6. Brian S. says

    I just tried 6 rings on ice beside a 1956 silver quarter. One ring is known real silver (been worn daily for over 10 years) the other 5 are random purchases on ebay. All are stamped .925, coin silver is .900.

    The tone ring is slightly different on them all due to thickness and size and none sound like the coin.

    They all melt the ice at the same pace, faster if my finger is holding the items as opposed to precision pliers.

    Three of the rings had a slight drag only noticeable by a barely audible drag ringing, the others just kinda slid off. The coin slid audibly.

    So they all sound similar, they all melt the ice similarly, but half have drag magnetically.

    One of the 6 rings, the one in question that made me test, passes the first two but not the third. It was leaving a green ring on her finger, under magnification I see a coppery color but I filed away at the copper color to expose the underlying material and the copper color vanished exposing silver again. I just cut the ring in half and cant see any copper but the pocking and fine scratching on the surface show a reddish color that appears to only be superficial. I could care less about the ring, I’ll melt it down if I find its real, I just want to find a sure way to determine real from fake silver. I have no interest in selling fake rings and want to verify everything I sell.

    Is there a end all test method that doesn’t harm the ring?

  7. GC says

    Tried the magnet test, did not have the type of magnet you said, but used a common magnet. could not make the magnet slide slowly, but I could certainly feel the magnetic field as I moved it closer to the object

  8. louise says

    Would a nickel copper alloy melt an ice cube as quickly as silver? I tried the ice cube test on
    my silver? candlesticks and it melted very quickly but someone said they could be nickel/copper.

  9. Jessica says

    I have a metal dish from the late 1800s and i was just wondering what metals were used during that time. it has engraved initials on ir therefore it must have been a gift. what do u think it could ne made of?

  10. Melody S says

    I recently came across a large amount of old (what looks to be silver) forks, knives, spoons
    I was curious, so given the only information on the item itself I checked out each online. I read an article regarding a fake stamper of the 925 being stamped onto pieces of fake silver looking pieces in order to sell them at a higher rate….a friend of mine went through this…so given that there is a fake stamp out there. How can you tell just by looking at the item before purchasing it? I would really appreciate any thoughts or suggestions.

  11. Nancy says

    I would like to know if I have real silver or if it is silver plated. And how to tel the difference.

  12. zman says

    I was very impressed by the simplicity of the ice test it started to Melt immediately due to the conductivity of the silver metal it really worked !

  13. Bryan says

    I found a ” rock” type stone that apears to be silver. I did the ice test and melted really quick. The “rock” got ice cold. I only left the ice cube onit for like ten sec. Doesn’t stick to the magnet. Does this mean it’s silver? Or could it be something else? Thanks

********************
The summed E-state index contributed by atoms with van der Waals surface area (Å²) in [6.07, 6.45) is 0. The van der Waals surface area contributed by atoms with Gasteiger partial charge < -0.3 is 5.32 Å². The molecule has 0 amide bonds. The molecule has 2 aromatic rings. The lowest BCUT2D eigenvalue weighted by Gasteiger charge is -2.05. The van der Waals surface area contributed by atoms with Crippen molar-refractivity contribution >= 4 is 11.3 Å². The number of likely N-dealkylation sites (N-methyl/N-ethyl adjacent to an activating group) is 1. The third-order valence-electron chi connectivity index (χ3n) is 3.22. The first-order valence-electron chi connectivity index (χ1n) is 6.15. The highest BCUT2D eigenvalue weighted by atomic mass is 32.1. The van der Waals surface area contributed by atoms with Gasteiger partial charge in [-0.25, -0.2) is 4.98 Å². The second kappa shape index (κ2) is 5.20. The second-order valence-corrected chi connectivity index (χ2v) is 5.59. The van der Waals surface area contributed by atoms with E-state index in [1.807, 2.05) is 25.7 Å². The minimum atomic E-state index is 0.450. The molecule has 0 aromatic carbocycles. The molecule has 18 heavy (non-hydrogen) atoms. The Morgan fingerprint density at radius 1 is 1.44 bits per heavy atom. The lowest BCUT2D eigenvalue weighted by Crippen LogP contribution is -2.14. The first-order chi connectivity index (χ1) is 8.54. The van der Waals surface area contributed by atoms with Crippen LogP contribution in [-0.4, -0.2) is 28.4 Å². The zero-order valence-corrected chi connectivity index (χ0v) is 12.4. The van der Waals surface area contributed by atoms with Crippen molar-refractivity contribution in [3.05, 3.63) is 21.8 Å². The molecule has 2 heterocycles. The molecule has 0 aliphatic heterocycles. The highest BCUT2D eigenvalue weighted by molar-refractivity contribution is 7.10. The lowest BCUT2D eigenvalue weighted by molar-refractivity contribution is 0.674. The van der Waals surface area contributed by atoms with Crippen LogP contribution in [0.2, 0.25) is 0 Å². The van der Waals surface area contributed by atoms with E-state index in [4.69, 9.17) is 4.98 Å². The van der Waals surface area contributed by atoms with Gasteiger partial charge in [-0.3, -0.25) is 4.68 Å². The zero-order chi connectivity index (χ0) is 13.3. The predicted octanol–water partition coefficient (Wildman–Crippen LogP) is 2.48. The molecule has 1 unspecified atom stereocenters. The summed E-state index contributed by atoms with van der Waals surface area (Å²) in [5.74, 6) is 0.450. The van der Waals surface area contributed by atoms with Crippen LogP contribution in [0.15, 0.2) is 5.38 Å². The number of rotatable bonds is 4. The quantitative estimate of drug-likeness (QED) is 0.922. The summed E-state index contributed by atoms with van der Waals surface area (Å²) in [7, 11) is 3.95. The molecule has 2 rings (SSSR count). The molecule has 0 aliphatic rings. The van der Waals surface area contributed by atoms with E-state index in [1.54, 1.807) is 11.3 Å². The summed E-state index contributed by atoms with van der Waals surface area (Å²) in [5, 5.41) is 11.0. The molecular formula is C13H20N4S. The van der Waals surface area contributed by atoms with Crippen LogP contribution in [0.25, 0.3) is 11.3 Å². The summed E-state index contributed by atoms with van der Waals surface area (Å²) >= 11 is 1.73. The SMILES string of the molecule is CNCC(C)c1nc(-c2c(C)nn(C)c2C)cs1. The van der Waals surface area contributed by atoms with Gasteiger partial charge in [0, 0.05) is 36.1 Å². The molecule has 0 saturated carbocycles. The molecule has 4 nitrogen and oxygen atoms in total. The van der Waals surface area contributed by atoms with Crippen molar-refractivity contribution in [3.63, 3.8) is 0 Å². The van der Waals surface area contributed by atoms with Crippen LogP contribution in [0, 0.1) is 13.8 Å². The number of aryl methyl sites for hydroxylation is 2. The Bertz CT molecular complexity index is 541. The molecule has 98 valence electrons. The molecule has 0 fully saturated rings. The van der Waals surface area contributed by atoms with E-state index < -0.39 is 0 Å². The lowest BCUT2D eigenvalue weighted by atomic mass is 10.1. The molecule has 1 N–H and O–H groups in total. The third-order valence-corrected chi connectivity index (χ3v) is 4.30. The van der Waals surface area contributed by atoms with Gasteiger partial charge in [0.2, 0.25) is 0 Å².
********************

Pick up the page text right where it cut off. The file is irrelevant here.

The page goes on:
14. skylar a. says

    I just read and tried the ice trick on a block of silver, i think. My question for someone is does the block suppose to get cold?

  15. Matilda says

    Hello, I was just reading your ice cube mothod. I was just wondering that if you were almost convinced that you had fake silver would the water damage it? Please get back to me

    Cheers,

    Matilda .B.

  16. Josh says

    None of these will work for me. I found a hunk of iron whilst metal-detecting, but it has shiny rivers running through it that my metal detector doesn’t rule out even at highest discrimination mode. Unfortunately, the metal rivers are small, even though they run all around the surface, so I can’t use tests on it.

    • Mark says

      Josh, if its actually iron, not steel, it can have “veins” and other crystalline patterns, as well as occlusions, scattered all about. Google “sheer steel” and take a look at some of the formations. Even iron from meteors will have this as well as other elements, especially nickel.

  17. mike ramsey says

    I have heard that all silver coins of the world have indentations on the edge of the coin. Has anyone heard of this or is ij all bull?

  18. Daniel Ettinger says

    I tried the ring test on my 1 oz. coin. It rang good, but it was hard to maintain because of the weight. I couldn’t always flip it hard enough. The ice test worked well. I sat a cube on it straight from the freezer. It not only started melting quickly, the coin was ice cold with seconds. I’m satisfied my ounce is all silver now.

  19. andrea says

    Also , just use a soft clean piece of cloth , rub the jewelry, if it lets go of some black/dark”tarnish” you know it has a potential of being real silver . If you see little black specs , it is not real, but plated(look at clasp and conecting rings on the inside to notice “silver wear off” . But together will al other suggestions above , this will more then likely tell you weather or not your piece ( that you have not bought yet) is real or not, If someone refuses to let you do an acid test, all these will be a non-invasive way to tell real from fake or plate. Lets keep the suggestions ( authentic) coming so we can help each other from being ripped off, by China fake sellers on Ebay and Amazon ! Go to a reputable jeweler ,to have your silver authenticated.

  20. Dan says

    I like to use a less subjective test. Download SPECTRUMVIEW from App Store (Apple). It is free. For the Liberty Silver Eagle $1 it shows the ‘ring tone’ graphically at 3700 with an accompanying harmonic at 7300. Easy to remember too. 3700/7300. Very consistent coin to coin across many tested years. As for other similar sized coins, the tone is around 4400. Summing it up, like-kind coins need to show the same frequency on the graph.

  21. Morgan says

    l’m a little confused, you mention that “silver is not magnetic”, but the magnet should “slide down very slowly”, then wouldn’t that mean that it is slightly magnetic?.